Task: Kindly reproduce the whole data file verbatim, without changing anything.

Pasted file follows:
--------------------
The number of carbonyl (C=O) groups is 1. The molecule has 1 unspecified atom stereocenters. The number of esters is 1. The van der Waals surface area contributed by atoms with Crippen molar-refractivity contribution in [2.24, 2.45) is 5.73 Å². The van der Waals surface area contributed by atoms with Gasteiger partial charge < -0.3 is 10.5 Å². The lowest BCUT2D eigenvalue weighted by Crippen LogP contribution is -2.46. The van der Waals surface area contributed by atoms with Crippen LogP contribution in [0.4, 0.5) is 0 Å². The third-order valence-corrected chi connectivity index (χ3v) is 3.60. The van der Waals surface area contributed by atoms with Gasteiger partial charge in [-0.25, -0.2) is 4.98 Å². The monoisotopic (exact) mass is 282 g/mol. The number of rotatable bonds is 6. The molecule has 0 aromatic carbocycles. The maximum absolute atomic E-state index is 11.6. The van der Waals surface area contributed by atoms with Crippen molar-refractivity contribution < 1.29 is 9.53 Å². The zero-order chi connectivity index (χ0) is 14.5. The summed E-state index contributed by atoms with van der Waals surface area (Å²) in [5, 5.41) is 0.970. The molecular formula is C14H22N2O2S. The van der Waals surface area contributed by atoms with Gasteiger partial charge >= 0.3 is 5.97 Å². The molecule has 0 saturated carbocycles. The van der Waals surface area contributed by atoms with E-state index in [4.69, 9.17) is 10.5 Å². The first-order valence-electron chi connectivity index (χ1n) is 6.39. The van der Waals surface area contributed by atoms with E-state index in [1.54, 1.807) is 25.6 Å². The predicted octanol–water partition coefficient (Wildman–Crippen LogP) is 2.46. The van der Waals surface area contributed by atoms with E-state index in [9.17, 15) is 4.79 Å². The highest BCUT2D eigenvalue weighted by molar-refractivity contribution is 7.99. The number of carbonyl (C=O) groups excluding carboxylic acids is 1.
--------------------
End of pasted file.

The number of carbonyl (C=O) groups is 1. The molecule has 1 unspecified atom stereocenters. The number of esters is 1. The van der Waals surface area contributed by atoms with Crippen molar-refractivity contribution in [2.24, 2.45) is 5.73 Å². The van der Waals surface area contributed by atoms with Gasteiger partial charge < -0.3 is 10.5 Å². The lowest BCUT2D eigenvalue weighted by Crippen LogP contribution is -2.46. The van der Waals surface area contributed by atoms with Crippen LogP contribution in [0.4, 0.5) is 0 Å². The third-order valence-corrected chi connectivity index (χ3v) is 3.60. The van der Waals surface area contributed by atoms with Gasteiger partial charge in [-0.25, -0.2) is 4.98 Å². The monoisotopic (exact) mass is 282 g/mol. The number of rotatable bonds is 6. The molecule has 0 aromatic carbocycles. The maximum absolute atomic E-state index is 11.6. The van der Waals surface area contributed by atoms with Crippen molar-refractivity contribution < 1.29 is 9.53 Å². The zero-order chi connectivity index (χ0) is 14.5. The summed E-state index contributed by atoms with van der Waals surface area (Å²) in [5, 5.41) is 0.970. The molecular formula is C14H22N2O2S. The van der Waals surface area contributed by atoms with Gasteiger partial charge >= 0.3 is 5.97 Å². The molecule has 0 saturated carbocycles. The van der Waals surface area contributed by atoms with E-state index in [4.69, 9.17) is 10.5 Å². The first-order valence-electron chi connectivity index (χ1n) is 6.39. The van der Waals surface area contributed by atoms with E-state index in [1.54, 1.807) is 25.6 Å². The predicted octanol–water partition coefficient (Wildman–Crippen LogP) is 2.46. The van der Waals surface area contributed by atoms with E-state index in [9.17, 15) is 4.79 Å². The highest BCUT2D eigenvalue weighted by molar-refractivity contribution is 7.99. The number of carbonyl (C=O) groups excluding carboxylic acids is 1.